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Fiddled Results: 4 suspended for rigging violinist Vanessa-Mae's ski times before Olympics

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LJUBLJANA, Slovenia - Four Slovenian ski officials were suspended Friday for allegedly rigging the results of pop violinist Vanessa-Mae to help her qualify for the Winter Olympics in Sochi.

Competing in Sochi for Thailand as Vanessa Vanakorn, using the surname of her Thai father, she finished a distant last among the 67 racers who completed the two runs in the Olympic giant slalom.

To earn enough points to be eligible for the games in February, she had to compete in official races in Sweden, Norway, Slovenia and Switzerland.

The Slovenian Ski Association said Friday it found evidence indicating that the races it hosted in January were "fixed at the behest of Thai ski officials to meet her qualifying criteria for Sochi."

The Slovenian association president, Jurij Zurej, said the suspected irregularities included falsification of times and rankings.

"The starting list included a person who did not even compete, a racer who fell was registered as finishing high in the standings," Zurej said. "In addition, the dates of the competitions did not match the actual state when the races were held."

Zurej said that Vanessa-Mae might not have known about the violations at the time.

Her representatives did not immediately respond to telephone calls and emails from The Associated Press seeking comment about the allegations.

Zurej said Vanessa-Mae competed in four races in Slovenia on Mount Krvavec in January. According to the official reports sent to the International Ski Federation, known as FIS, two events took place on Jan. 17. But the races actually took place the following day, according to Zurej.

The two other races took place on Jan. 19, including one which served as the Thai national championship.

"In a document for one of the races, a competitor is mentioned who actually did not race," Zurej said.

"In another race, one competitor said she fell," Zurej said. "However, according to the documents sent to FIS, she took second place. There are also indications that the timings were wrong."

According to the reports sent to FIS, Vanessa-Mae finished 10th, 9th, 7th and 6th in the four consecutive races in Slovenia, which mainly involved Slovenian junior competitors.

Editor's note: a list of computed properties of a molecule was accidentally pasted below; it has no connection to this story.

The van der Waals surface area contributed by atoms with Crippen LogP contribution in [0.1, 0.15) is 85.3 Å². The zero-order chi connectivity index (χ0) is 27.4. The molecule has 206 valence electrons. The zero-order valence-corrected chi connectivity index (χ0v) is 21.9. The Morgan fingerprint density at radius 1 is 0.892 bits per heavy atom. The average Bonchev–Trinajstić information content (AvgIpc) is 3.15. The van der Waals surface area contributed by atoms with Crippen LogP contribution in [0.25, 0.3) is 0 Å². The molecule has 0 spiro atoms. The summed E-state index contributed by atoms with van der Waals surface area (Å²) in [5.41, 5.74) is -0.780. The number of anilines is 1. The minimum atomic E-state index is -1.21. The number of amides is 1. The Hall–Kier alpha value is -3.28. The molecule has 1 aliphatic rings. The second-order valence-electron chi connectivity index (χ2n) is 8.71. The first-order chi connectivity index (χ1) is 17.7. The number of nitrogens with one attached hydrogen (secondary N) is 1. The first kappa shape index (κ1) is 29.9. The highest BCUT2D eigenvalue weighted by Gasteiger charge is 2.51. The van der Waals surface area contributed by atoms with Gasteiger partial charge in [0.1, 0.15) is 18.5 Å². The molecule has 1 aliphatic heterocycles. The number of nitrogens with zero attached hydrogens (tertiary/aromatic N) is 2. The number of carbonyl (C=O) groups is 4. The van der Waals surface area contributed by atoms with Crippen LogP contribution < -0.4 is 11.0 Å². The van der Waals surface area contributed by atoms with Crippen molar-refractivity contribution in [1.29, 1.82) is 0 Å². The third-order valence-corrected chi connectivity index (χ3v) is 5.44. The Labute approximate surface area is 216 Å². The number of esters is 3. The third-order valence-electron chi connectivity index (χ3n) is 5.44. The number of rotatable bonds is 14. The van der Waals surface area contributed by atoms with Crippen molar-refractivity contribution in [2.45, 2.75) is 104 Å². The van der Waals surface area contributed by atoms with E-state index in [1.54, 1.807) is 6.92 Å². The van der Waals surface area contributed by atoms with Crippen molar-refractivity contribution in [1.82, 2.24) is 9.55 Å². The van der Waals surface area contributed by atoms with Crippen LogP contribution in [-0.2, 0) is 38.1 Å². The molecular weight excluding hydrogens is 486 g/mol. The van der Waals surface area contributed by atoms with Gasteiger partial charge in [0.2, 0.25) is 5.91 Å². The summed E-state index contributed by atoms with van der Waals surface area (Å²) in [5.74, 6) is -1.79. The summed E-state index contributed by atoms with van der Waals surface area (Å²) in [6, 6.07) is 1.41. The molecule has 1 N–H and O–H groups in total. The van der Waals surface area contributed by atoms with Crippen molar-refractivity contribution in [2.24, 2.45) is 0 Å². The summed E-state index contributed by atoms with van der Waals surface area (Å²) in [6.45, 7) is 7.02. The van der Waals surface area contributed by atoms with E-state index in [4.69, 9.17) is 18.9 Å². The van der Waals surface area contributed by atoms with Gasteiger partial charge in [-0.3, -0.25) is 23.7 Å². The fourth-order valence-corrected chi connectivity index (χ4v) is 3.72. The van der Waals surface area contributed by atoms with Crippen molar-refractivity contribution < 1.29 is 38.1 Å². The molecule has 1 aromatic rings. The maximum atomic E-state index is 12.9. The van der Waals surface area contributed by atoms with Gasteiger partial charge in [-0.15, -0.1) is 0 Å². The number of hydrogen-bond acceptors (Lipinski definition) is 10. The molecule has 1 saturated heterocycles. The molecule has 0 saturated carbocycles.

FIS president Gian Franco Kasper said he was "disappointed" by the alleged cheating but that no action could be taken until the Slovenian association completes its inquiry.

"We have told the Slovenian ski federation that for the time being they should go into the details and find out what their own people did and determine domestic sanctions," Kasper told The Associated Press. "Then we will decide what we have to do on our side. ... We have no proof for the time being."

The 35-year-old Vanessa-Mae, who was born in Singapore and raised in Britain, clocked her two Olympic runs in a total of 3 minutes, 26.97 seconds — 50.1 seconds slower than gold medallist Tina Maze of Slovenia.

"She was not the best skier," Kasper said. "I think you have seen that."

After completing her race in Sochi, Vanessa-Mae likened the Olympics to "the greatest show on earth."

"To just share the same snow, to be able to slide down the same snow that the elite skiers carve down is just an honour and a privilege," she said at the time.

Vanessa-Mae also competed in races in Sweden, Norway and Italy before the Sochi Games but no cheating was reported from those events.

"As far as we have been informed this was something just in Slovenia with a special race that she needed for the necessary points," Kasper said.

The Slovenian association has proposed four-year suspensions for the four officials involved in the organization of the races, including Vlado Makuc, the head of the country's Alpine skiing body. The findings of the investigation will also be forwarded to the Slovenian police.

The scandal is also awkward for International Olympic Committee President Thomas Bach, who was photographed with Vanessa-Mae in Sochi and recently named her as an outside expert on an IOC working group on culture policy.

"This is primarily a matter for the Slovenian Ski Federation and eventually FIS," an IOC spokeswoman, Emmanuelle Moreau, told the AP.

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Associated Press writer Dusan Stojanovic in Belgrade, Serbia, and AP Sports Writer Andrew Dampf in Rome contributed.

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